Associate Professor Michelle Kelly, PhD RN MN BSc
Simulation lead – School of Nursing, Midwifery & Paramedicine, Co-Sim Lead, Faculty of Health Sciences Curtin University
What types of workshops do you facilitate?
- Debriefing strategies
- Creating scenarios – single and multi- professional
- Simulation research strategies
- NHET-Sim – variety of modules/ workshops
Who do you instruct? And what are their roles/professional levels?
- School and Faculty staff
- Prelicensure students – nursing & midwifery
- Post Graduate students – nursing
What advantages do you think simulation affords health care training?
Simulation enables rehearsal of multiple elements of practice
What benefits do you think simulation provides your workshop participants?
It helps learners to draw on their tacit knowledge to ‘glue things together’
What benefits do you think simulation offers to patients, the health system or society?
Rehearsing or refining typical, unusual or infrequent scenarios to mitigate risk and help learners anticipate what to do in a range of ‘situations’
What changes have you noticed in simulation over the time you’ve been involved?
The diversity of sim (usage and scenario topics) across disciplines.
What is the most frustrating issue you experience with simulation?
People setting up or advising on building sim facilities who do not leverage off those experienced in this area.
What useful tips do you have for instructors who are starting out in simulation?
- Connect with others in your ‘community’ be that local, national or international. There is a plethora of experience out there.
- Watch someone more experienced in debriefing to fine tune your facilitation skills.
How do you use technology in your simulations?
Prefer to adopt more low-tech these days. But single channel audio between instructor and SP (simulated patient) is important for directing responses.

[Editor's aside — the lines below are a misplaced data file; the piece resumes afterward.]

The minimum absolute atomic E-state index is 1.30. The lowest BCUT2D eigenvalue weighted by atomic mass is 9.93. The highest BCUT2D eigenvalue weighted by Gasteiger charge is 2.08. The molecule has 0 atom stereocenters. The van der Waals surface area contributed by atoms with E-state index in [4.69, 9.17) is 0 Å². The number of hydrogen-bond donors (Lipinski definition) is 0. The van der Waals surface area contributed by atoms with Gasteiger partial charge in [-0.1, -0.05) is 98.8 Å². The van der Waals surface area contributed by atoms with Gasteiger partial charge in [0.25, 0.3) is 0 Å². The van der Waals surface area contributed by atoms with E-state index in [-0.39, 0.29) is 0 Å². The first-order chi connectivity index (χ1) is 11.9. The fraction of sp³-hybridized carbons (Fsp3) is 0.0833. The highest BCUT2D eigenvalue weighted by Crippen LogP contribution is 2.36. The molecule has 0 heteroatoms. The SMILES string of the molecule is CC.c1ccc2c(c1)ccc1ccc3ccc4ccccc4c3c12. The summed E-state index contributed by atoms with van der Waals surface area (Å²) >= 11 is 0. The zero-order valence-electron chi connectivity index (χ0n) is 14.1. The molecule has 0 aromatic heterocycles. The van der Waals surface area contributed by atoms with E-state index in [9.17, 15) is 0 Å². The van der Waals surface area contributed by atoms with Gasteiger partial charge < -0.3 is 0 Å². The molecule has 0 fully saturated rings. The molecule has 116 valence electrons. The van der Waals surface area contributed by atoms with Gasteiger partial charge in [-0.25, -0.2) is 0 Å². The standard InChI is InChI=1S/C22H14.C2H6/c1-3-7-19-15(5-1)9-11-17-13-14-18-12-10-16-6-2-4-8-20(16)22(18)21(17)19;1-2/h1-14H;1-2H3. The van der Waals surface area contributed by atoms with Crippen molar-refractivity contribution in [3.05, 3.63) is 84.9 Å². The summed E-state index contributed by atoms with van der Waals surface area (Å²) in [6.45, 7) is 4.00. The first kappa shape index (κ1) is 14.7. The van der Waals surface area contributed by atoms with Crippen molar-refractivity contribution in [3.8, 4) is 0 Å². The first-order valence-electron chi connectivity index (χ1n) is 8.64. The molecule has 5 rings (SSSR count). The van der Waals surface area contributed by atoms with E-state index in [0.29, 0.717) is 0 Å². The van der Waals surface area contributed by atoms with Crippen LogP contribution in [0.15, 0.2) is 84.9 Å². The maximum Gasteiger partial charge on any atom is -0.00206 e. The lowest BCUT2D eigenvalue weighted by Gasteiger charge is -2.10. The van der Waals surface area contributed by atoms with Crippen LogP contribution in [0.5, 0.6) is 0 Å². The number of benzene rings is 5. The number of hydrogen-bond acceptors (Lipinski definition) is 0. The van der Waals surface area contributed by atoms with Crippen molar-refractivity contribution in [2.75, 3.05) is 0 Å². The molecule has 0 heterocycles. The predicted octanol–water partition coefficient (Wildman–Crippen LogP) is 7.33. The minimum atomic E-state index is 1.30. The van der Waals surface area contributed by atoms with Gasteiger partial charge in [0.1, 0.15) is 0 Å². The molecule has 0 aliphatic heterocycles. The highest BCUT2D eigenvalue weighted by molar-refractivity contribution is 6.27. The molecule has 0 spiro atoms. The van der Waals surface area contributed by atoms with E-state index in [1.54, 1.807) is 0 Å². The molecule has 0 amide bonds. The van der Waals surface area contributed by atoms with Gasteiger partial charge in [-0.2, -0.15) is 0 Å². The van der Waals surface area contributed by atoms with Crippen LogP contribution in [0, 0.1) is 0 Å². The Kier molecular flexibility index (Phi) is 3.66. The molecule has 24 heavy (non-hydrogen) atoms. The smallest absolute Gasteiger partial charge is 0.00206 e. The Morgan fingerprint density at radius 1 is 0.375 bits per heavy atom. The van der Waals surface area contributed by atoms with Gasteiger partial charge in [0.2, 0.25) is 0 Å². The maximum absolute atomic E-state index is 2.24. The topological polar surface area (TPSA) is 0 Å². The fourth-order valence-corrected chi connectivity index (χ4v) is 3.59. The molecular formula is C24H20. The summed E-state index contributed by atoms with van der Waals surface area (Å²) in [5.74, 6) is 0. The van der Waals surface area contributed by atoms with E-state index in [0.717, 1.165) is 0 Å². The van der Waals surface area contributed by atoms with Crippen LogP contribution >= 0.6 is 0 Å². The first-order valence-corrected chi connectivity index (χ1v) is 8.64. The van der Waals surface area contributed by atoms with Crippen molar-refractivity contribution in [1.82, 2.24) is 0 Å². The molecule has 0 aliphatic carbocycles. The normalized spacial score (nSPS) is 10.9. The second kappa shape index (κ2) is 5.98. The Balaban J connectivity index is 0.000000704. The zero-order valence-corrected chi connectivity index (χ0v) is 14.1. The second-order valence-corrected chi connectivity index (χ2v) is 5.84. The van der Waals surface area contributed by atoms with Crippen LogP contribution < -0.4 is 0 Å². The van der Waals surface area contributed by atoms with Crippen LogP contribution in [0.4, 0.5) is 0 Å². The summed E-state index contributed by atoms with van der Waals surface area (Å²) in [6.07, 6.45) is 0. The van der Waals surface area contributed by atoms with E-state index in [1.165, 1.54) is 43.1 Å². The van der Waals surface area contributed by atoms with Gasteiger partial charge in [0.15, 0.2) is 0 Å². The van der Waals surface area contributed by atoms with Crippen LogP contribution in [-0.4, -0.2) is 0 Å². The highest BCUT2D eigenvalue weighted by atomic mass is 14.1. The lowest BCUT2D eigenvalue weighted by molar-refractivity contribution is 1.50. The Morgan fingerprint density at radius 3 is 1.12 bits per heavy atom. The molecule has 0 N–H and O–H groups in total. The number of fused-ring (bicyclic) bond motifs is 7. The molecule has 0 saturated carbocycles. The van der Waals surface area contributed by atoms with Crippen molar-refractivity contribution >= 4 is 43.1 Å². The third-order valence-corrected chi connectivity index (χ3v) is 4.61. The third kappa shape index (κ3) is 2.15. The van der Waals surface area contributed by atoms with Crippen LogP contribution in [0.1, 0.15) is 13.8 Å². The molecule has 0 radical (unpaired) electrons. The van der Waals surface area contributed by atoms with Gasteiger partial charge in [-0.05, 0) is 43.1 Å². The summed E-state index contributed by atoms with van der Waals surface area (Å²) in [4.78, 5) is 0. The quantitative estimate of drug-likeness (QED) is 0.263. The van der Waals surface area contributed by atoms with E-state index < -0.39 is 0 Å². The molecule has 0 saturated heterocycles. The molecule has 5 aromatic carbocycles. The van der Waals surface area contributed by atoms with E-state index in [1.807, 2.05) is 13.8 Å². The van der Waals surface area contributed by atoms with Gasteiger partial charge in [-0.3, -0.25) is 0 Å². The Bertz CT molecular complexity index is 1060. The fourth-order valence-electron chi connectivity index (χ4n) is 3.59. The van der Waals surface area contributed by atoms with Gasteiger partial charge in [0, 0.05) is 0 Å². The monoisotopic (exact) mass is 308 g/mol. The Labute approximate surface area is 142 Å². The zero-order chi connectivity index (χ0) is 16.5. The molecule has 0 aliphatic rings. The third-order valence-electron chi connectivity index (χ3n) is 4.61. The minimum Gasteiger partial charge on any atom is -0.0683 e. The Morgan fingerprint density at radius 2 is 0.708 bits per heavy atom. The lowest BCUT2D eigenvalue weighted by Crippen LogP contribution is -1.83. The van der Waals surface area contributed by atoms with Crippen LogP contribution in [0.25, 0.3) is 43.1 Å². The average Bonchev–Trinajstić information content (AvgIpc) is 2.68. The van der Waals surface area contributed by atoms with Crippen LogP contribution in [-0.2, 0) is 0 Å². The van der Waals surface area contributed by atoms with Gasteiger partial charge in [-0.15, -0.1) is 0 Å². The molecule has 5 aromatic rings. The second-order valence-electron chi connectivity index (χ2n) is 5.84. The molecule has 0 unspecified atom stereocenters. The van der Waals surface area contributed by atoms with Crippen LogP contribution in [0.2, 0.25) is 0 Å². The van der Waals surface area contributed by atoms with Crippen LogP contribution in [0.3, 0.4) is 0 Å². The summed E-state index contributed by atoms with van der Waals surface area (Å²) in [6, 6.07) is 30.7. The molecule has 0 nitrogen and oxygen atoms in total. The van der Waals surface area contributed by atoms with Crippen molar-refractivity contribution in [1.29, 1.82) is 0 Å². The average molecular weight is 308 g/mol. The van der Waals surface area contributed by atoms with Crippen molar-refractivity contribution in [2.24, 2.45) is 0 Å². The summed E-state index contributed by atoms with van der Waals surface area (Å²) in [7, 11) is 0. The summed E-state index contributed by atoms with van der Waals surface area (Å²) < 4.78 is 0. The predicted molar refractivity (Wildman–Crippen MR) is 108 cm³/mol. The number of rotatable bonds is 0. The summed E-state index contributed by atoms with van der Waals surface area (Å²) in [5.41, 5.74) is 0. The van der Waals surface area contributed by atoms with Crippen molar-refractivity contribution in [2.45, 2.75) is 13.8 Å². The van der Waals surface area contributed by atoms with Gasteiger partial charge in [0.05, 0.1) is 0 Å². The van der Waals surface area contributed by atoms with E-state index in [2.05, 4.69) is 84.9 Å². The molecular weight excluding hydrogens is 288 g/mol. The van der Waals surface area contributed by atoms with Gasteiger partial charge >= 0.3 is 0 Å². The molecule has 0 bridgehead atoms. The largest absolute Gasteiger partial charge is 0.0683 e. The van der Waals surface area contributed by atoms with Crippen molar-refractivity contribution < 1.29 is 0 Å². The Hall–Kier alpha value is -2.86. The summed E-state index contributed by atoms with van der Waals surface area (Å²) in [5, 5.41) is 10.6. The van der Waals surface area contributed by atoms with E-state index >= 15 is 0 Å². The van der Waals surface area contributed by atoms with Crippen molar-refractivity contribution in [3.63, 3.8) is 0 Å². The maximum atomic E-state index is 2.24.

Can you share some low-tech simulation that you have used/experienced that had major impact?
Working with actors to portray relatives in sims to rehearse conversations about: organ donation; hearing voices; and mental health recovery. Irrespective of level of knowledge or experience, the impact of these types of sims is impressive.
What is one interesting publication that has influenced your understanding about simulation?
‘Simulation: not just a manikin’ by Seropian and colleagues back in 2004 as it highlights the broader aspects of setting up a sim space and program (staff development etc); the Oregon group also have a timeline for what should be planned in what order prior to becoming operational. https://www.ncbi.nlm.nih.gov/pubmed/15098910
Was your PhD based around simulation?
Yes, Investigating the use of simulations in enhancing clinical judgement of students to practice as registered nurses. This was a longitudinal, mixed methods study using Tanner’s (2006) Model of Clinical Judgement, Hager & Halliday’s (2006) Informal Learning and Lave and Wenger’s (1991) Community of Practice to report on how simulation influenced senior nursing students’ subsequent thinking and practice. https://opus.lib.uts.edu.au/handle/10453/30400
What simulation research are you currently undertaking?
- Impact of AV simulations on assessment of patients’ pain
- Using Depth of Field (photo-elicitation) to prepare nursing students for clinical practicum
- Developing a model to determine the Social Return on Investment (SROI) of simulation
Please describe the type of research that you commonly do:
Qualitative or mixed methods research. There’s so much more that emerges from the rich data to inform ‘where to from here’. The impact of sim on learners is much more than we can observe or anticipate. Unpacking this is important for all players.
Recent conferences and highlights?
IMSH 2019 in San Antonio | The current wave of technology will change the way we use simulation – AR, VR and mixed reality/3D printing.
In a nutshell…
# summary of your interests & simulation journey
#Collaboration; #diversity; #creativity; #powerful learning; #exploring impact; #becoming a health professional
Why do you come to WASHA events?
To engage with and support others; seek out collaborative partnerships and discuss research ideas.
What vision do you have for WASHA to help it achieve aims?
Establishing and strengthening collaborative interprofessional networks within WA, nationally and internationally. Build on the work of other professional simulation groups; be informed by others’ research agendas.